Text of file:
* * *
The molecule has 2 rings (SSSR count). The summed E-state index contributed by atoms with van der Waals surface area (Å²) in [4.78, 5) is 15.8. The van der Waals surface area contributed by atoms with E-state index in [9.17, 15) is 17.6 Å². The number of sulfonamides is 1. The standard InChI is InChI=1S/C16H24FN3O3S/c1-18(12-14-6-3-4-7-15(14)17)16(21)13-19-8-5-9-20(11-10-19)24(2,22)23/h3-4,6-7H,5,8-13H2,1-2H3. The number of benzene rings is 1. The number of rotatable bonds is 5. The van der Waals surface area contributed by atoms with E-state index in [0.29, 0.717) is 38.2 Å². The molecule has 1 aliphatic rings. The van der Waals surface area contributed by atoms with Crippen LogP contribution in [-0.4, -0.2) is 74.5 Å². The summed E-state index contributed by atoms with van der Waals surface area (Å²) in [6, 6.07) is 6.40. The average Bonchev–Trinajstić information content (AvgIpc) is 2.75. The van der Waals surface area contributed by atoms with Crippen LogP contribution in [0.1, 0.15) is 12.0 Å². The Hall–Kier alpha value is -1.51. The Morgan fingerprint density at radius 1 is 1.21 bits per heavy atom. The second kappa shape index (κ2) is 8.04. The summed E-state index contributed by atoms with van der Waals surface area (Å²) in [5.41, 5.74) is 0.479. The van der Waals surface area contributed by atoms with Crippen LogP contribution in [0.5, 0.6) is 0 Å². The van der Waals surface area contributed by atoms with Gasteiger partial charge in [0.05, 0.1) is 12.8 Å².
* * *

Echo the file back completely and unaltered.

The molecule has 2 rings (SSSR count). The summed E-state index contributed by atoms with van der Waals surface area (Å²) in [4.78, 5) is 15.8. The van der Waals surface area contributed by atoms with E-state index in [9.17, 15) is 17.6 Å². The number of sulfonamides is 1. The standard InChI is InChI=1S/C16H24FN3O3S/c1-18(12-14-6-3-4-7-15(14)17)16(21)13-19-8-5-9-20(11-10-19)24(2,22)23/h3-4,6-7H,5,8-13H2,1-2H3. The number of benzene rings is 1. The number of rotatable bonds is 5. The van der Waals surface area contributed by atoms with E-state index in [0.29, 0.717) is 38.2 Å². The molecule has 1 aliphatic rings. The van der Waals surface area contributed by atoms with Crippen LogP contribution in [-0.4, -0.2) is 74.5 Å². The summed E-state index contributed by atoms with van der Waals surface area (Å²) in [6, 6.07) is 6.40. The average Bonchev–Trinajstić information content (AvgIpc) is 2.75. The van der Waals surface area contributed by atoms with Crippen LogP contribution in [0.1, 0.15) is 12.0 Å². The Hall–Kier alpha value is -1.51. The Morgan fingerprint density at radius 1 is 1.21 bits per heavy atom. The second kappa shape index (κ2) is 8.04. The summed E-state index contributed by atoms with van der Waals surface area (Å²) in [5.41, 5.74) is 0.479. The van der Waals surface area contributed by atoms with Crippen LogP contribution in [0.5, 0.6) is 0 Å². The van der Waals surface area contributed by atoms with Gasteiger partial charge in [0.05, 0.1) is 12.8 Å².